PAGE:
A tire slips circumferentially on the rim when subjected to a driving or braking torque greater than the maximum tire-rim frictional torque. The balance of the tire-rim assembly achieved with weight attachment at certain circumferential locations in tire mounting is then lost, and vibration or adverse effects on handling may result when the tire is rolled. Bead fitment refers to the fit between a tire and its rim, and in particular, to whether a gap exists between the two.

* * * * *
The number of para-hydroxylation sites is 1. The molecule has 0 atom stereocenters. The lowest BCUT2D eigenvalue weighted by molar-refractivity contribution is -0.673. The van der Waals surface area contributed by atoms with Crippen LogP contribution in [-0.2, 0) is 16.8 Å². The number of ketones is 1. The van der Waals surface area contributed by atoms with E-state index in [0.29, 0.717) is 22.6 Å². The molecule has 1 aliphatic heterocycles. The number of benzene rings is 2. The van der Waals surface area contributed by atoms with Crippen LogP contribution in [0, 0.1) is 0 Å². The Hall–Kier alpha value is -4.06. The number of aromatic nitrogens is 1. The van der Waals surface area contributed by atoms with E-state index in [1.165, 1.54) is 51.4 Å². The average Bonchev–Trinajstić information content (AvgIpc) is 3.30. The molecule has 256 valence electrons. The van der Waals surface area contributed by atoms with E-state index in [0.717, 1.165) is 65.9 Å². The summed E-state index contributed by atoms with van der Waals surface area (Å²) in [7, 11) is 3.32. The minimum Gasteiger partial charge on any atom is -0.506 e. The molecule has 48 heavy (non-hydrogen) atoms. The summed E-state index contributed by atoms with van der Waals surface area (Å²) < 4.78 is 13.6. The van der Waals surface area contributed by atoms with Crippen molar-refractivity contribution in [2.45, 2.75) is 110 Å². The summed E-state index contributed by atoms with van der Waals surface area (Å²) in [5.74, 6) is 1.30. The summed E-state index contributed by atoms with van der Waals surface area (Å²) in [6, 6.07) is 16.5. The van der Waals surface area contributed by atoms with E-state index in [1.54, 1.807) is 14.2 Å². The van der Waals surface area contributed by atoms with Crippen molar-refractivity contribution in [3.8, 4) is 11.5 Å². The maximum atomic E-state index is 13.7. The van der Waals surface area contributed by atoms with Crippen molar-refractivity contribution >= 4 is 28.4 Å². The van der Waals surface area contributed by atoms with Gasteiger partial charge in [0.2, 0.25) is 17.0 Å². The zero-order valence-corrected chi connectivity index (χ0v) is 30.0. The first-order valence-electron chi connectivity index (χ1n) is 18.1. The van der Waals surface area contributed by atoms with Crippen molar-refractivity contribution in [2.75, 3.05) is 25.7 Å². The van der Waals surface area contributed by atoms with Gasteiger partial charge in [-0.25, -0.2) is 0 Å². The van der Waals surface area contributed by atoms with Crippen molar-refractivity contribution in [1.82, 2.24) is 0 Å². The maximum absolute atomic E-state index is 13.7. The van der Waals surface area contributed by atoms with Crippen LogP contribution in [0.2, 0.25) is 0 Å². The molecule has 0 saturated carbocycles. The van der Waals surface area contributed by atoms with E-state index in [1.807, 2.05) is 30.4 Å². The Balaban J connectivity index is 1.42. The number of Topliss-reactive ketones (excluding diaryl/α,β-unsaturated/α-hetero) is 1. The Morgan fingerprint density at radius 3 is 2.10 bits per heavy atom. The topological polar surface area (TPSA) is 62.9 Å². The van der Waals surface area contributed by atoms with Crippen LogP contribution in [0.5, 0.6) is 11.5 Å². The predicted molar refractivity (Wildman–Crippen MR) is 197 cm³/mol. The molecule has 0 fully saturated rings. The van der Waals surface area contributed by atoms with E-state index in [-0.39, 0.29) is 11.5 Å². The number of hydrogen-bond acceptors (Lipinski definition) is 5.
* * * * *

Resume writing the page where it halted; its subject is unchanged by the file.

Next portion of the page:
Rim slip resistance, or the maximum tire-rim frictional torque, is the integral of the product of contact pressure, friction coefficient, and the distance to the wheel center over the entire tire-rim interface. Analytical solutions and finite element analyses were used to study the dependence of the contact pressure distribution on tire design and operating attributes such as mold ring profile, bead bundle construction and diameter, and inflation pressure, etc. The tire-rim contact pressure distribution consists of two parts. The pressure on the ledge and the flange, respectively, comes primarily from tire-rim interference and inflation. Relative contributions of the two to the total rim slip resistance vary with tire types, depending on the magnitudes of ledge interference and inflation pressure. Based on the analyses, general guidelines are established for bead design modification to improve rim slip resistance and mountability, and to reduce the sensitivity to manufacturing variability. An iterative design and analysis procedure is also developed to improve bead fitment.